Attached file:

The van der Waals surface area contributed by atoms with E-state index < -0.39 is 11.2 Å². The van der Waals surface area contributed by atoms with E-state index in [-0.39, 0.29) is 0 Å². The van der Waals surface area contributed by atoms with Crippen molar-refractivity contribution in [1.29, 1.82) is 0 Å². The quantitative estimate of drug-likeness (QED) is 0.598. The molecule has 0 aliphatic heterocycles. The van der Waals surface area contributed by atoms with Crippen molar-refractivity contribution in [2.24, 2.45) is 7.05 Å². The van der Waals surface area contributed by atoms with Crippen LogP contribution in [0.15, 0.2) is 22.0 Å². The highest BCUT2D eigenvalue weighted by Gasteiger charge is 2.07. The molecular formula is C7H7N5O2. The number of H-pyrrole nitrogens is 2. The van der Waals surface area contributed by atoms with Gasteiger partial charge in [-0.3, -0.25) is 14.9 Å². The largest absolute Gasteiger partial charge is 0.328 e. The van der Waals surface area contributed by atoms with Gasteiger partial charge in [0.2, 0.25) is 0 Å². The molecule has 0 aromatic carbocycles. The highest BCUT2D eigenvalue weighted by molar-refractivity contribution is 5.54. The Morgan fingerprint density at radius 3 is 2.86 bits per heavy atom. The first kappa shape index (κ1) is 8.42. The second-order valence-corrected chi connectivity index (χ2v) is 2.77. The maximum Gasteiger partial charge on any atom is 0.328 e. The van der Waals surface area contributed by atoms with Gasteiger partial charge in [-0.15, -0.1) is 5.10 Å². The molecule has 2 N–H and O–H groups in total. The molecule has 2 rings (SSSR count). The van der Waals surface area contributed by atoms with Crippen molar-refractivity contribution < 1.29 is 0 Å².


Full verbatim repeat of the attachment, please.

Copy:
The van der Waals surface area contributed by atoms with E-state index < -0.39 is 11.2 Å². The van der Waals surface area contributed by atoms with E-state index in [-0.39, 0.29) is 0 Å². The van der Waals surface area contributed by atoms with Crippen molar-refractivity contribution in [1.29, 1.82) is 0 Å². The quantitative estimate of drug-likeness (QED) is 0.598. The molecule has 0 aliphatic heterocycles. The van der Waals surface area contributed by atoms with Crippen molar-refractivity contribution in [2.24, 2.45) is 7.05 Å². The van der Waals surface area contributed by atoms with Crippen LogP contribution in [0.15, 0.2) is 22.0 Å². The highest BCUT2D eigenvalue weighted by Gasteiger charge is 2.07. The molecular formula is C7H7N5O2. The number of H-pyrrole nitrogens is 2. The van der Waals surface area contributed by atoms with Gasteiger partial charge in [-0.3, -0.25) is 14.9 Å². The largest absolute Gasteiger partial charge is 0.328 e. The van der Waals surface area contributed by atoms with Gasteiger partial charge in [0.2, 0.25) is 0 Å². The molecule has 0 aromatic carbocycles. The highest BCUT2D eigenvalue weighted by molar-refractivity contribution is 5.54. The Morgan fingerprint density at radius 3 is 2.86 bits per heavy atom. The first kappa shape index (κ1) is 8.42. The second-order valence-corrected chi connectivity index (χ2v) is 2.77. The maximum Gasteiger partial charge on any atom is 0.328 e. The van der Waals surface area contributed by atoms with Gasteiger partial charge in [-0.15, -0.1) is 5.10 Å². The molecule has 2 N–H and O–H groups in total. The molecule has 2 rings (SSSR count). The van der Waals surface area contributed by atoms with Crippen molar-refractivity contribution < 1.29 is 0 Å².